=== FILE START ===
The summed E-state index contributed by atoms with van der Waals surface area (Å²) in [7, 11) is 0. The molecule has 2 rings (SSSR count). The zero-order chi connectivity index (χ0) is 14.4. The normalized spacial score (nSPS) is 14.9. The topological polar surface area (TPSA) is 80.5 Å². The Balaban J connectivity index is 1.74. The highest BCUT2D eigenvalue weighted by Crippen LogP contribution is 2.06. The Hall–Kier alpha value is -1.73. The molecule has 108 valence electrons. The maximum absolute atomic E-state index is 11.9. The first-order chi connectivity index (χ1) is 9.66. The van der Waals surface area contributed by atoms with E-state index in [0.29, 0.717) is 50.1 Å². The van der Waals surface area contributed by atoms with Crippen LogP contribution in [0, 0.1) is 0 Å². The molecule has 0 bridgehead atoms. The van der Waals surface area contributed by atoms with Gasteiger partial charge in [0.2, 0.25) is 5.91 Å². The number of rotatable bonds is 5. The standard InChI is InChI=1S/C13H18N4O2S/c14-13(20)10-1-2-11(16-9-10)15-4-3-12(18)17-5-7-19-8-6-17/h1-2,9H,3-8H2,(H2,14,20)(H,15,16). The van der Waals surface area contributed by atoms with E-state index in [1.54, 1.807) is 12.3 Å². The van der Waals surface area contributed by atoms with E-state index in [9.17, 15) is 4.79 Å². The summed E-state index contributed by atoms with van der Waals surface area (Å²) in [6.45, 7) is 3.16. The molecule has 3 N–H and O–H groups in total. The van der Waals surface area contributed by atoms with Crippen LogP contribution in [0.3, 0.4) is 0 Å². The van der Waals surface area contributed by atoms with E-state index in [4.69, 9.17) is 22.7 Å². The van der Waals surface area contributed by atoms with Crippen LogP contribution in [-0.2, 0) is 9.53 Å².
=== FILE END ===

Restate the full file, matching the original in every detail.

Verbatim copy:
The summed E-state index contributed by atoms with van der Waals surface area (Å²) in [7, 11) is 0. The molecule has 2 rings (SSSR count). The zero-order chi connectivity index (χ0) is 14.4. The normalized spacial score (nSPS) is 14.9. The topological polar surface area (TPSA) is 80.5 Å². The Balaban J connectivity index is 1.74. The highest BCUT2D eigenvalue weighted by Crippen LogP contribution is 2.06. The Hall–Kier alpha value is -1.73. The molecule has 108 valence electrons. The maximum absolute atomic E-state index is 11.9. The first-order chi connectivity index (χ1) is 9.66. The van der Waals surface area contributed by atoms with E-state index in [0.29, 0.717) is 50.1 Å². The van der Waals surface area contributed by atoms with Crippen LogP contribution in [0, 0.1) is 0 Å². The molecule has 0 bridgehead atoms. The van der Waals surface area contributed by atoms with Gasteiger partial charge in [0.2, 0.25) is 5.91 Å². The number of rotatable bonds is 5. The standard InChI is InChI=1S/C13H18N4O2S/c14-13(20)10-1-2-11(16-9-10)15-4-3-12(18)17-5-7-19-8-6-17/h1-2,9H,3-8H2,(H2,14,20)(H,15,16). The van der Waals surface area contributed by atoms with E-state index in [1.54, 1.807) is 12.3 Å². The van der Waals surface area contributed by atoms with E-state index in [9.17, 15) is 4.79 Å². The summed E-state index contributed by atoms with van der Waals surface area (Å²) in [6.45, 7) is 3.16. The molecule has 3 N–H and O–H groups in total. The van der Waals surface area contributed by atoms with Crippen LogP contribution in [0.3, 0.4) is 0 Å². The van der Waals surface area contributed by atoms with E-state index in [4.69, 9.17) is 22.7 Å². The van der Waals surface area contributed by atoms with Crippen LogP contribution in [-0.2, 0) is 9.53 Å².